How often have you heard people saying, “Man, I had a super long day at work today. I can’t wait to sit back on my hard-wood chair and relax?”
Probably never, right? Well, of course. That doesn’t sound comfortable at all!
If you are genuinely curious to know how the bean bag chair came into being, read on. We will tell you everything about it – from its conception, to how it became famous, as we now know it to be.
Bean bag chairs are found scattered around homes, offices, lounges, and even some airports. You can get them in different sizes, materials and various fillings. It’s not surprising to know that this cozy chair has become one of the most popular additions to most homes.
Well, if you’re curious to know more about it, read on!
History Of The Bean Bag Chair
A fascinating line of thought led to the revolution of the ‘chair,’ as we all knew it. Art critic Pierre Restany came out with a thought-provoking statement – “People didn’t come back from assemblies or protest meetings to sit rigidly on a Louis XIV armchair.”
As Restany pointed this out in his 1986 essay for the book Zanotta: Design For Passion, the world of designers seemed to have had a simultaneous epiphany. Soon enough, the rigid, uncomfortable chair was being replaced by something far more ergonomic, if not aesthetic – the bean bag.
How Did It Begin?
The revolution, which we now call Italian Radical Design, birthed three young thinkers who came up with a radical concept. Piero Gatti, Cesare Paolini, and Franco Teodoro mashed their creative heads and busted out the concept for a chair that could adapt to any situation.
They wanted to develop a chair that could change its physical structure and be as fluid as snow or water. Something that could respond to the stimulus of our varying body shapes and postures.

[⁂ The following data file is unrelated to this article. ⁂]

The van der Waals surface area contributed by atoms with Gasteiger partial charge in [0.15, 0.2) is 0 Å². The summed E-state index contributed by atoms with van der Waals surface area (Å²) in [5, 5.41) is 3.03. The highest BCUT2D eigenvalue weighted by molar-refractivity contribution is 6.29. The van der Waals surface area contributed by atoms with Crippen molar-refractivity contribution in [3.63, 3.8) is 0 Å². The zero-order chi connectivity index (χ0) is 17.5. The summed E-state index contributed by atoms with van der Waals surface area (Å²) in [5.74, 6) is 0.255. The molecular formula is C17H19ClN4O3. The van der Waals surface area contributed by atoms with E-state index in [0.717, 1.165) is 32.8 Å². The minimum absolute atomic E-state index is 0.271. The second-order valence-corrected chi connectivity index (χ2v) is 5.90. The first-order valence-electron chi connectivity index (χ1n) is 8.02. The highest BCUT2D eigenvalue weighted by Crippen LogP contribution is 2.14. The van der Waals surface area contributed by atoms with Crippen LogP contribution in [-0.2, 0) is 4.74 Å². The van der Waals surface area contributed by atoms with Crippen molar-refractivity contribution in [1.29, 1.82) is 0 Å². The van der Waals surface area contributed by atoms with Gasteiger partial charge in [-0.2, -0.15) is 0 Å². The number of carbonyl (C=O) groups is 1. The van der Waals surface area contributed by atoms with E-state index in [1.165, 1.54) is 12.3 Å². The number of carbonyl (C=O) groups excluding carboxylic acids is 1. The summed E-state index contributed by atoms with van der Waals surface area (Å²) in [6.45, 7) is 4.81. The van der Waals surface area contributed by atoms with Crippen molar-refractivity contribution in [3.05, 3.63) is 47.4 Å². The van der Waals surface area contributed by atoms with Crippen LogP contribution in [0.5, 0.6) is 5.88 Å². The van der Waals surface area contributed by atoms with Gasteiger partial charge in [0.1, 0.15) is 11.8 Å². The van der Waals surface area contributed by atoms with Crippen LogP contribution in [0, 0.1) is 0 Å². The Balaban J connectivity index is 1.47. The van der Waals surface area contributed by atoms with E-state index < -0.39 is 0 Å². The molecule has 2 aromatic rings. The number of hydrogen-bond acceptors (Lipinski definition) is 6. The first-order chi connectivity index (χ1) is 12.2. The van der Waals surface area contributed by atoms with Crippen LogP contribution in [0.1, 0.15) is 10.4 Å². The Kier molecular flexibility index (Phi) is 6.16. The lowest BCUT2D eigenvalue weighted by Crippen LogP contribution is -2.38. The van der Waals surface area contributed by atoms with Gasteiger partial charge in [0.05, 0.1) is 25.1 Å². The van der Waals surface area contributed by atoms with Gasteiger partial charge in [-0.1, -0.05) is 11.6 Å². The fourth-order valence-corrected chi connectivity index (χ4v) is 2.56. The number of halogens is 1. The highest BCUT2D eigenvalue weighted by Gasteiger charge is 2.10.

The Next Inventions
Other Italians had walked down the same line of thinking earlier. However, most ended up with a vague concept. The water mattress was invented during the time, but it was too hard and not portable, so it wouldn’t do.
Soon after, a string of inflatables that the French called “pneus” (the word for “tires” in French) was created. Again, the air inside created a sort of rigidity which was uncomfortable and the opposite of what they had in mind – fluidity and softness.
Polyurethane foam was the next contender. This was popularized by Gufram, but strangely, even this material left something to be desired. Although polyurethane foam almost hit the nail on the head, something was not quite right. You just couldn’t put a finger on it, but you knew right away that something wasn’t entirely satisfactory.
“In the end, we thought about the old mattresses stuffed with chestnut leaves, widely used by peasants: You take a sack, you fill it with leaves or similar materials, and this molds itself to fit the body,” Gatti said.
The Conception Of The Bean Bag
After tremendous brainstorming sessions, they were closer to developing a concept in their heads about what might work rather than what might not. They envisioned something small, spherical, and multiple little clones of these objects. When placed inside a sack-like structure, these marbles, or balls, might behave semi-fluid. Yes, they were getting closer!